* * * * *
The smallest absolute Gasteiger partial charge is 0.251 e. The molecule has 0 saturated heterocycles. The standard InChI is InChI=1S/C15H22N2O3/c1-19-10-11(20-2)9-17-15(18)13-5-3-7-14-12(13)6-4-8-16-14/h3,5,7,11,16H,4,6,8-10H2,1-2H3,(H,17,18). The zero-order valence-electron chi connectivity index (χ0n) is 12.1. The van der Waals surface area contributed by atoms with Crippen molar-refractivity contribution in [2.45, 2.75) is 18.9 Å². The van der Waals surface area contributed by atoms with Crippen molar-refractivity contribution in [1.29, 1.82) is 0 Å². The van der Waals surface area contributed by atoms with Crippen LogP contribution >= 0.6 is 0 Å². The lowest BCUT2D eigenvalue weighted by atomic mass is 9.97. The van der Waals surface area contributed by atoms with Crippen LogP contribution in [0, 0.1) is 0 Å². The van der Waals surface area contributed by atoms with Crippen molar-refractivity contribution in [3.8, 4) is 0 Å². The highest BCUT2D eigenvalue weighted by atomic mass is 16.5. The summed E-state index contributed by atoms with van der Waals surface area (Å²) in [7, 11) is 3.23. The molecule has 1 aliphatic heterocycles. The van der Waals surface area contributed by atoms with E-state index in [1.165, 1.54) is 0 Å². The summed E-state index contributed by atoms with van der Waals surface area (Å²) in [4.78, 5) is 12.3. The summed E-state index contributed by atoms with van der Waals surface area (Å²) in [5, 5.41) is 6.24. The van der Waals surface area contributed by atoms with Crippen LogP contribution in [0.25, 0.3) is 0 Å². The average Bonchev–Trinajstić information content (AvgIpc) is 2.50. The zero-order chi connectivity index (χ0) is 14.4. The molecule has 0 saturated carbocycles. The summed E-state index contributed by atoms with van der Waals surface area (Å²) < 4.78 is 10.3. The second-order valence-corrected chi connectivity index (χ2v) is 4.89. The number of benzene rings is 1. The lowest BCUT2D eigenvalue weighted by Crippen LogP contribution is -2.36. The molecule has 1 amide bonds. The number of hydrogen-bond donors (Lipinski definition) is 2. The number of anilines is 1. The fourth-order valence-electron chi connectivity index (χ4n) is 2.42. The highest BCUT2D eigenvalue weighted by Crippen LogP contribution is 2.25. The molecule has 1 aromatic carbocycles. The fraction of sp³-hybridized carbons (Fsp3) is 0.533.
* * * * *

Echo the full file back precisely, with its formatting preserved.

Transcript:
The smallest absolute Gasteiger partial charge is 0.251 e. The molecule has 0 saturated heterocycles. The standard InChI is InChI=1S/C15H22N2O3/c1-19-10-11(20-2)9-17-15(18)13-5-3-7-14-12(13)6-4-8-16-14/h3,5,7,11,16H,4,6,8-10H2,1-2H3,(H,17,18). The zero-order valence-electron chi connectivity index (χ0n) is 12.1. The van der Waals surface area contributed by atoms with Crippen molar-refractivity contribution in [2.45, 2.75) is 18.9 Å². The van der Waals surface area contributed by atoms with Crippen molar-refractivity contribution in [1.29, 1.82) is 0 Å². The van der Waals surface area contributed by atoms with Crippen LogP contribution >= 0.6 is 0 Å². The lowest BCUT2D eigenvalue weighted by atomic mass is 9.97. The van der Waals surface area contributed by atoms with Crippen LogP contribution in [0, 0.1) is 0 Å². The van der Waals surface area contributed by atoms with Crippen molar-refractivity contribution in [3.8, 4) is 0 Å². The highest BCUT2D eigenvalue weighted by atomic mass is 16.5. The summed E-state index contributed by atoms with van der Waals surface area (Å²) in [7, 11) is 3.23. The molecule has 1 aliphatic heterocycles. The van der Waals surface area contributed by atoms with E-state index in [1.165, 1.54) is 0 Å². The summed E-state index contributed by atoms with van der Waals surface area (Å²) in [4.78, 5) is 12.3. The summed E-state index contributed by atoms with van der Waals surface area (Å²) in [5, 5.41) is 6.24. The van der Waals surface area contributed by atoms with Crippen LogP contribution in [0.25, 0.3) is 0 Å². The average Bonchev–Trinajstić information content (AvgIpc) is 2.50. The zero-order chi connectivity index (χ0) is 14.4. The molecule has 0 saturated carbocycles. The summed E-state index contributed by atoms with van der Waals surface area (Å²) < 4.78 is 10.3. The second-order valence-corrected chi connectivity index (χ2v) is 4.89. The number of benzene rings is 1. The lowest BCUT2D eigenvalue weighted by Crippen LogP contribution is -2.36. The molecule has 1 amide bonds. The number of hydrogen-bond donors (Lipinski definition) is 2. The number of anilines is 1. The fourth-order valence-electron chi connectivity index (χ4n) is 2.42. The highest BCUT2D eigenvalue weighted by Crippen LogP contribution is 2.25. The molecule has 1 aromatic carbocycles. The fraction of sp³-hybridized carbons (Fsp3) is 0.533.